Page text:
Italy. Sicily, Syracuse.
8 Litrai, c. 212 BC, the Fifth Republic. (Silver, 6.78g., 20.5mm). Female head to left, wearing oak wreath, pendant earring and pearl necklace; behind her head, long torch / ΣΥΡΑΚΟΣΙΩΝ Quadriga walking to left, the car occupied only by a scepter; above, ΧΑΡ. At present unpublished save for its auction appearances.
This is a coin that is filled with enigmas. We first have to wonder about who, exactly, is portrayed on the obverse. The oak-wreath would not be appropriate for either Persephone or Kore, or for Arethusa for that matter, all goddesses we normally associate with Syracuse (the idea that the oak -wreath could refer to Arethusa’s Arcadian origins seems unlikely). At present we cannot suggest who she is. As for the empty chariot on the reverse, this is also extremely unusual. Could it possibly be a hopeful reference to a chariot in a victory celebration, one honoring the gods rather than a commander? The erudite cataloguer of this piece when it appeared in NAC 25 suggested that the type reflected a “power vacuum” during the last days of the siege; but such a dark meaning seems extremely unlikely. Why would a state issue a coin publicizing its dismay and pessimism? A hoped for victory seems much more likely.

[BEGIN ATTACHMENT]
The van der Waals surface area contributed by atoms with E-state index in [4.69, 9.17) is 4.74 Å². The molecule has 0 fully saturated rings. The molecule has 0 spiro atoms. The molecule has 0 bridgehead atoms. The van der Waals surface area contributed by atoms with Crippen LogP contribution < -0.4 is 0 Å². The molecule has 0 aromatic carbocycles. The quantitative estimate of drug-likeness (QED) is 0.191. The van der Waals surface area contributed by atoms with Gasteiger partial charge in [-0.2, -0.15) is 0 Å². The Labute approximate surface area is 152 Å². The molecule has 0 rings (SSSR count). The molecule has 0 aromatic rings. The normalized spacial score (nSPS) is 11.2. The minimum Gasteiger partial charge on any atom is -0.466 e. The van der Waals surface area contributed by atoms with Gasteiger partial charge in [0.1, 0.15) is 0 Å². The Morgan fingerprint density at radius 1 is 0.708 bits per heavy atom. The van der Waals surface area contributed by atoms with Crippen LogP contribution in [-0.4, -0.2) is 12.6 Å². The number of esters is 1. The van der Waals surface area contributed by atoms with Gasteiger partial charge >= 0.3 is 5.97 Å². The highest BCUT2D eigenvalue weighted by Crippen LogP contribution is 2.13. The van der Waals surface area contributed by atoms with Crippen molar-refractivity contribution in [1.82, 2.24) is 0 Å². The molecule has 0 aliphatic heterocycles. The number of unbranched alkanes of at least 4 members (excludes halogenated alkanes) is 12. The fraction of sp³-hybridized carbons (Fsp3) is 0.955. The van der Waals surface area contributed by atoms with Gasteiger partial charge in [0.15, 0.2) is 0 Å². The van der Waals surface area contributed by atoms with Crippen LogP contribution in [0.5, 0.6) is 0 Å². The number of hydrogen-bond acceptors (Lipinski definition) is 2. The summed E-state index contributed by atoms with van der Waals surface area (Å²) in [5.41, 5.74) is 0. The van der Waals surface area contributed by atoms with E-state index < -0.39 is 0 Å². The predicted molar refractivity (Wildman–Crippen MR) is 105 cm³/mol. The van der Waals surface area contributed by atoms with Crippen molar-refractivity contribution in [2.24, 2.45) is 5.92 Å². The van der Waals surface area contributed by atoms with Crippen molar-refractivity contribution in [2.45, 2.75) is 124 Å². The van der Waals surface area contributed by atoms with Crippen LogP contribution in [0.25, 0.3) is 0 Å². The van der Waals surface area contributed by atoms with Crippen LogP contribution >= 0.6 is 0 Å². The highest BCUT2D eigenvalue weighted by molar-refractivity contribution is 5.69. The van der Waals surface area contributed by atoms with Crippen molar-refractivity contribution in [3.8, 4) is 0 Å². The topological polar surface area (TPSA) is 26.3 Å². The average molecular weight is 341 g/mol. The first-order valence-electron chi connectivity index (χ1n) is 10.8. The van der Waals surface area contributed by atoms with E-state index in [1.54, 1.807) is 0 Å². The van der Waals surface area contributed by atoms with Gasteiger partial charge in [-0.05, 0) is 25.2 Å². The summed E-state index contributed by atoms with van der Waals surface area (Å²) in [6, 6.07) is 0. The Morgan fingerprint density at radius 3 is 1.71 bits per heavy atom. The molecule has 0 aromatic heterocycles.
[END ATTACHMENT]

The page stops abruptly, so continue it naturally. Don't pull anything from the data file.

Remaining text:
Grading/Status: A coin of the highest rarity, apparently one of only two known and probably from the last issue of Syracuse as an independent city. Good extremely fine.
Numismatica Genevensis SA 5, 2 December 2008, 57.
Collection of A. Moretti, Numismatica Ars Classica 25, 25 June 2003, 125.
Giessener Münzhandlung 60, 5 October 1992, 74.